Increasingly worried about a youth in one of the isolated northern Saskatchewan Indigenous communities that she served, mental health therapist Brigette Krieg says she reached out to a psychiatrist.
“We’re concerned enough that we think this youth needs to be sent down south,” said Krieg, who remembers being taken aback when the psychiatrist wouldn’t take on the new patient.
“He basically told us, ‘Fix the social issues and you’ll fix the kid.’ ”
Frustrated by resources that don’t match the need, prejudice, geography and apathy , Krieg decided the best way to help Indigenous youth struggling under the pressure of bullying and violence in colonial contexts would be to empower them to drive the solutions.
To support what’s become the Northern Prairie Spirit Youth Cultural Continuity Project, Krieg and University of Regina social work professor Raven Sinclair, have received $400,000 from the Northern and Aboriginal Crime Prevention Fund.
“We do research on instead of research with Indigenous communities,” Krieg said. “I really feel like this is going to be our missing piece.”
The study encompassing Pelican Narrows, Stanley Mission, Wollaston Lake and Fond du Lac and Prince Albert will aim to understand the issues surrounding bullying and violence in those communities from the perspective of the Indigenous youth enduring it.
Krieg and Sinclair will gather the data through digital storytelling, collaborating with the youth to understand their experiences by way of photos and videos.
While the coronavirus pandemic has delayed the official start of their on-the-ground research, Krieg’s existing relationships with the communities will guide them as they navigate the logistics in consultation with band offices, health centres and schools.
Having the communities really take a lead is important to its ultimate success, Sinclair said.
“They’ll let you know what the issues are,” she said. “The project itself, its developed from the ground up.”
Sinclair, whose past work has included studies around Indigenous youth suicide, says the study has a sense of urgency.
“We know that bullying can lead to suicide,” she said. “We know as Indigenous researchers that we really need to listen to the voices of the people who are most affected. That’s what this project is about, is about really listening to the voices of youth and amplifying their views, their voices, so that can then inform policy and programs, ”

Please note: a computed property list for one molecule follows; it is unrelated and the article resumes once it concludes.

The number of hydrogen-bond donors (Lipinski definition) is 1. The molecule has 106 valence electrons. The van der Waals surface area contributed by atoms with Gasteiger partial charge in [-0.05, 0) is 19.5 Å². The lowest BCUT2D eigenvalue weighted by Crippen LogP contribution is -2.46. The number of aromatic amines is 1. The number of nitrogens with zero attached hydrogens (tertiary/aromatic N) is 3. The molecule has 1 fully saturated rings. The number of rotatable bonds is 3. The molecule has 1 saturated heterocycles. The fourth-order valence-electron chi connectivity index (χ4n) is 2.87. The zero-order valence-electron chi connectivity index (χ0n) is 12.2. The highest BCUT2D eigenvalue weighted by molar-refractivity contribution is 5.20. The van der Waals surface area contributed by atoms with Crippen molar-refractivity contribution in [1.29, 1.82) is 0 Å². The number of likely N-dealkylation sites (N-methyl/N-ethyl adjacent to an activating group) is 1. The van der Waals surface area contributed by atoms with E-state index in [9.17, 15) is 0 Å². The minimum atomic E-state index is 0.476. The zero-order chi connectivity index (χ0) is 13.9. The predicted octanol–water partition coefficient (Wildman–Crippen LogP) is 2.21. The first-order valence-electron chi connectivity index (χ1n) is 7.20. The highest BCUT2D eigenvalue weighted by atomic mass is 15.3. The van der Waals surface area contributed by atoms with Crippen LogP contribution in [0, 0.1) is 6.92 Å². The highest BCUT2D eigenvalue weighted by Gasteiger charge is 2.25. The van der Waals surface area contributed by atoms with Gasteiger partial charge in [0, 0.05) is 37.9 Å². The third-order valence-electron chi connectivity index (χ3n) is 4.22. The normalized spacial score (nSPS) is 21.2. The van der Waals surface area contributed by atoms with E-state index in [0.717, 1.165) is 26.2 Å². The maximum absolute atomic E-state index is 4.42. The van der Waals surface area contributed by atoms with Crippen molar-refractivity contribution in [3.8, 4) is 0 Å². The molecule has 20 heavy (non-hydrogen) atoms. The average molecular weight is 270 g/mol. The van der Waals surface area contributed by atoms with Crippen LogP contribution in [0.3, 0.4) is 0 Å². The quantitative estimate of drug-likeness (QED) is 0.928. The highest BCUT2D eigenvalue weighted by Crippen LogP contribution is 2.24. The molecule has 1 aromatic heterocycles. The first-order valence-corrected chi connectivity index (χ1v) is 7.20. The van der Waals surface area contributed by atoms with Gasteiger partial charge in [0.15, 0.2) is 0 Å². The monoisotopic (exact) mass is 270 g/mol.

Bringing the youth together through digital storytelling to share their experiences could also serve another purpose, Sinclair said.
“The actual project itself could be a recovery strategy or at least a supportive strategy,” she said.
In cities, youth facing bullying and violence and their families could have choices in practitioners to schools to support groups, Krieg said.
But in rural and remote settings with service gaps in a best-case scenario, “they just feel like they don’t have options,” she said, noting that getting away from overwhelming and/or dangerous situations can be more difficult.
Sometimes, youth end up dropping out of school to escape their tormenters — or worse, Krieg said.
“I think a significance of the project is that in contexts where there’s poverty and sort of systemic oppression or discrimination, some of the social obstacles that Indigenous youth in particular are confronted with in our society, there’s a risk, there’s a risk of those frustrations being internalized and that’s when we see bullying and violence,” Sinclair said.
Ultimately, she noted it becomes a cycle that only feeds into the bullying and violence exacerbated by the complexities of colonial legacies.
“We’re notorious for bringing our great ideas and imposing them on a community,” Sinclair said. “We haven’t had many projects that have really heard the voice or amplified the voice of youth themselves,”